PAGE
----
late 14c., from Late Latin cyclus, from Greek kyklos "circle, wheel, any circular body, circular motion, cycle of events," from PIE *kwel- "to roll, to move around, wheel" (cf. Sanskrit cakram "circle, wheel," carati "he moves, wanders;" Avestan caraiti "applies himself," c'axra "chariot, wagon;" Greek polos "a round axis" (PIE *kw- becomes Greek p- before some vowels), polein "move around;" Latin colere "to frequent, dwell in, to cultivate, move around," cultus "tended, cultivated," hence also "polished," colonus "husbandman, tenant farmer, settler, colonist;" Lithuanian kelias "a road, a way;" Old Norse hvel, Old English hweol "wheel;" Old Russian kolo, Polish koło, Russian koleso "a wheel").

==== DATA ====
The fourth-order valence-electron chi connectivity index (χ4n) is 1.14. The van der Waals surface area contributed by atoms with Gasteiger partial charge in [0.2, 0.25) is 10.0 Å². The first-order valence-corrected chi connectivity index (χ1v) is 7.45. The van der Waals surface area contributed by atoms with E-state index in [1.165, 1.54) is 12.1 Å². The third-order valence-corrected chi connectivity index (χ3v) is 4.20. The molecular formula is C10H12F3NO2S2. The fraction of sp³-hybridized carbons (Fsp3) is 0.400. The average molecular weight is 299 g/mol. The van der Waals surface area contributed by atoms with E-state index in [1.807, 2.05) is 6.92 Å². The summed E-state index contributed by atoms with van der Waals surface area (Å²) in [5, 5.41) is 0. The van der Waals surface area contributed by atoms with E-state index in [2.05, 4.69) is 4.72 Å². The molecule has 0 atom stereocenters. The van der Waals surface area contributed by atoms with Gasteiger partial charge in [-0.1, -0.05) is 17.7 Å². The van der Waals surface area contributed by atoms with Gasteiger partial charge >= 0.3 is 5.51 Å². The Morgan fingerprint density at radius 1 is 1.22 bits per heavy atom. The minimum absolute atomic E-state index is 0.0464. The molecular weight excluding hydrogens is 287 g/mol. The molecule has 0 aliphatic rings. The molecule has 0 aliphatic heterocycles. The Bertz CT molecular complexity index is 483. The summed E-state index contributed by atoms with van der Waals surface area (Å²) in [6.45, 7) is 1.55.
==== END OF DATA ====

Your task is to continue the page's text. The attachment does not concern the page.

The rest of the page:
1842, "revolve in cycles," from cycle (n.). Meaning "to ride a bicycle" is from 1883. Related: Cycled; cycling.
cycle cy·cle (sī'kəl)
An interval of time during which a characteristic, often regularly repeated event or sequence of events occurs.
A single complete execution of a periodically repeated phenomenon.
A periodically repeated sequence of events.
To hit personally a single, a double, a triple, and a home run all in one game (1960s+ Baseball)